Like planting daffodil bulbs in October, the fall sowing of annual seeds is an investment in next spring's flower garden. Annuals are plants that go from seed to flower in a single growing season, and then die. Certain annuals are unfazed by cold winters in their ability to perpetuate themselves, appearing year after year from seeds that have fallen to the ground.
The unpredictable nature of self-seeding flowers allows for informal garden effects, such as the cheerful little violas known as Johnny-jump-ups along the fringes of a gravel path; spires of volunteer larkspurs among the roses; or a cottagey mix of nicotiana, cosmos, and feverfew.
In any area, the list of annuals that self-seed depends on climate; more volunteer seedlings tend to appear where winters are milder. Self-seeders include the three shown above—California poppy, cornflower, and calendula—plus nostalgic favorites such as four-o'clock, tassel flower (Emilia coccinea), corn poppy, annual baby's breath, and gloriosa daisy.
Most of these prefer bare soil (or gravel) for germination, but a few willingly pop up through mulch. Some self-seeders, such as cleome and love-in-a-mist (Nigella damascena), verge on weediness, germinating in crowded thickets if not reined in. Use a hoe to dispatch the unwanted extras in spring. Thin the remaining seedlings so each has enough room to develop.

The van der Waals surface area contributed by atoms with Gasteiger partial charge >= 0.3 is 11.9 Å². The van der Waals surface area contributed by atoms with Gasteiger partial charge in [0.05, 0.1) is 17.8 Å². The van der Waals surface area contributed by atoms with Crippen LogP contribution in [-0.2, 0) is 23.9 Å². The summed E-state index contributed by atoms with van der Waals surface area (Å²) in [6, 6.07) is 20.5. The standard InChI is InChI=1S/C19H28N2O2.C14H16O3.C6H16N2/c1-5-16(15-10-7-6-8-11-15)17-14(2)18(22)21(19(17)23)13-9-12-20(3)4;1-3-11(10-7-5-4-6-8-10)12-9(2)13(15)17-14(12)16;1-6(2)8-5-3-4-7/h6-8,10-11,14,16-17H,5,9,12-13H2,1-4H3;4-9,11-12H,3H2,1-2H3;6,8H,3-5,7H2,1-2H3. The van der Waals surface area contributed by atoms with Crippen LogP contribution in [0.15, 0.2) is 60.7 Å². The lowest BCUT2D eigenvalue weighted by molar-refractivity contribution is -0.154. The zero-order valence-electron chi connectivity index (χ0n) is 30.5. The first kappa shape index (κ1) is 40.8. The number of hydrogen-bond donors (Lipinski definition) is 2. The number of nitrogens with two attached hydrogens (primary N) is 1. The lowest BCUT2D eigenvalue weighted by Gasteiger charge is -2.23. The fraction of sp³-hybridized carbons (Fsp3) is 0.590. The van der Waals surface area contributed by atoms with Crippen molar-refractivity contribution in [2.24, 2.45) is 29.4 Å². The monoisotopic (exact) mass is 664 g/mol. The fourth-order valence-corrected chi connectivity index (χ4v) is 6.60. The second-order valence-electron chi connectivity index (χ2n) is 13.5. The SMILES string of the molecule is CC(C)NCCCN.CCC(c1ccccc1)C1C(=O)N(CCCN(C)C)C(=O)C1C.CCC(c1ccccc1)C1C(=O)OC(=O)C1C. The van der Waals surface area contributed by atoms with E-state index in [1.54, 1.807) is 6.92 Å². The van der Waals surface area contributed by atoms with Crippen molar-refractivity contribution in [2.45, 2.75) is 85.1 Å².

Of course, learning to differentiate among flower and weed seedlings is essential. Because seedlings are bound to show up in unexpected places, gardeners who are willing to relinquish some control over garden design—and who are not fastidious about deadheading spent flowers—are most likely to enjoy this laissez-faire approach to gardening. When tidying flowerbeds in fall, shake the remaining seedheads where you want new seedlings to appear. Nature will do the rest.
Planting Self-Seeding Annuals
To start a new colony of self-seeders, wait until after a killing frost in fall to make the initial sowing. Cultivate the ground shallowly to loosen the top inch of soil and to remove weeds. In a jar, shake the seeds with some dry sand; the sand facilitates distribution of the seeds and makes it easier to see where the seeds have landed. The exact proportion of seeds to sand doesn't matter, and you can mix more than one type of seed in the jar. Then sprinkle the sand over the ground. Except for seeds such as poppies that prefer to remain on the surface, rake gently to cover, then water.
Originally published in Organic Gardening Magazine, Oct/Nov 2013
Photos: Rob Cardillo